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HealthInfo Canterbury

Looking after your skin surgery wound

A skin surgery wound is the cut made into your skin by a doctor during an operation or procedure.

There are a number of things you can do to look after your wound, lower your risk of infection and encourage healing.

Stitches, staples and clips

Wounds are closed with stitches (sometimes called sutures), metal clips, staples or glue. What is used will depend on the type of surgery, the type of wound, and the area of the body.

Dressings

A dressing protects the wound until it is healed, and protects any stitches or clips from catching on clothing. It also provides ideal conditions for healing and absorbs any leakage. Not all wounds need dressings.

You will be told If your wound needs any further dressings when you leave hospital. It is important that you do not remove your dressing unless you are told to.

Pain relief

If you have had a local anaesthetic, the effects will wear off after two to four hours. You may need some pain relief. You can use the tablets that have been prescribed, or you can take paracetamol.

Do not take aspirin for pain as it can cause bleeding in some people. However, if you normally take an aspirin a day, do not stop unless advised to by your doctor.

Swelling

Some swelling is normal. If your wound seems very swollen, or the swelling is getting worse or causing problems, contact the surgery or an after-hours service.

Bleeding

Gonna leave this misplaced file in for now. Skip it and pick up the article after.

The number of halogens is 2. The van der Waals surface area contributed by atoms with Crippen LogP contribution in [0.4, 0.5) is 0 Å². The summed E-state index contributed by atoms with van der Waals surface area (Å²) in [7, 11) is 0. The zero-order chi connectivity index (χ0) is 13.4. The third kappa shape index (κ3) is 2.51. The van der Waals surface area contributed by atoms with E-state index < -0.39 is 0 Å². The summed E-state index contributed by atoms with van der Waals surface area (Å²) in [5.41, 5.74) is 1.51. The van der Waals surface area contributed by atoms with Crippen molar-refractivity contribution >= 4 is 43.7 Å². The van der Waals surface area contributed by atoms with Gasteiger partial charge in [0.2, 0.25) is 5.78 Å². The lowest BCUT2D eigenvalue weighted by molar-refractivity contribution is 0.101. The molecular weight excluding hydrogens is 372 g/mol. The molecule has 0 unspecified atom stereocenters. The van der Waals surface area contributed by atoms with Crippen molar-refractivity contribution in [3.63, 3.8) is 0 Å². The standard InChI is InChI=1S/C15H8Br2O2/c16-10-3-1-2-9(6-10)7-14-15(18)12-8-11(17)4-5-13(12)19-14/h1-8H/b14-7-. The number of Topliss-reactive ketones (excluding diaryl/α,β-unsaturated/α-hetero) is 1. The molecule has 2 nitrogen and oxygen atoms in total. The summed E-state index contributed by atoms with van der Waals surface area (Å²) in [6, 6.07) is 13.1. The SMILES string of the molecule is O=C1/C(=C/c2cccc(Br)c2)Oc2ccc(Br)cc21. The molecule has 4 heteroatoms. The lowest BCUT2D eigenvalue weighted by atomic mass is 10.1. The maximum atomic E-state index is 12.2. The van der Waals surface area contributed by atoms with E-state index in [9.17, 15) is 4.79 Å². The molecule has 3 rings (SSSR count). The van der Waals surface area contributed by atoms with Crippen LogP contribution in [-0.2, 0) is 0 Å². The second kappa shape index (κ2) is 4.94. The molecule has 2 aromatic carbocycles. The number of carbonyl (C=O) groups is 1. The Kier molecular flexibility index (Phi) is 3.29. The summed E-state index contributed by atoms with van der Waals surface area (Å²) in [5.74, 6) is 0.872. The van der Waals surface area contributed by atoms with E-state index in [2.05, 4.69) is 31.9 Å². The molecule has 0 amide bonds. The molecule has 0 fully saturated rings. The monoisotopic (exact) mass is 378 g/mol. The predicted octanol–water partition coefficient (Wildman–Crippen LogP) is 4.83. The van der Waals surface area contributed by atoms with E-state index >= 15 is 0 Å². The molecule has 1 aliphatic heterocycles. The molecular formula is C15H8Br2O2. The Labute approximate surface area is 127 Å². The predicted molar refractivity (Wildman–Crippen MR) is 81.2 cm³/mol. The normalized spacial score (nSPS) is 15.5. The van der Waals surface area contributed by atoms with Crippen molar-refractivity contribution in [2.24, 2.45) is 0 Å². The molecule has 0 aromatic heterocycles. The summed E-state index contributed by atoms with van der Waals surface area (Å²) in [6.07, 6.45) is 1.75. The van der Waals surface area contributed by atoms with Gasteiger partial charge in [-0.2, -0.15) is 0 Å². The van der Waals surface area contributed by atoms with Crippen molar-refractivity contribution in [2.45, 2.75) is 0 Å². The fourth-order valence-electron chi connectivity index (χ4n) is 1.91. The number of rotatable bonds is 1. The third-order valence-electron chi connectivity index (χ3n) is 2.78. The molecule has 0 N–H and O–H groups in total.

If your wound bleeds, press a clean cloth on the area for 15 minutes. Slowly release the pressure to check if the bleeding has stopped. If it keeps bleeding, reapply firm pressure. If it doesn't stop bleeding, contact the surgery or an after-hours service.

Wound coming apart

Occasionally, the stitch line will break open. If this happens, don't be alarmed as it is quite easy to fix. Press a clean cloth over the wound and ring the surgery.

The wound may need stitching again, or you may be told to let it heal without stitches. You don't need to go to an after-hours service if you can see your own doctor within 24 hours.

Wound healing

You will see changes in the wound as it heals. It is normal to experience some of the following:

Don't pick off any scabs, as they protect the new tissue under the wound and act as nature's dressing. They will fall off on their own.

Problems with wound healing

Most wounds heal with no problems. There is a higher risk of developing wound infections if you smoke, have diabetes, a poor immune system, or you have had a major operation such as bowel surgery.

Important!

Contact your doctor if you develop a fever, feel unwell , or your wound:

Once the wound has healed

Gently massage a skin softening cream (called an emollient) or vitamin cream on the healed area to help keep it soft and supple. It is important to protect the healed area from the sun.

Written by HealthInfo clinical advisers. Updated August 2017.

Page reference: 160980

Review key: HISKW-128569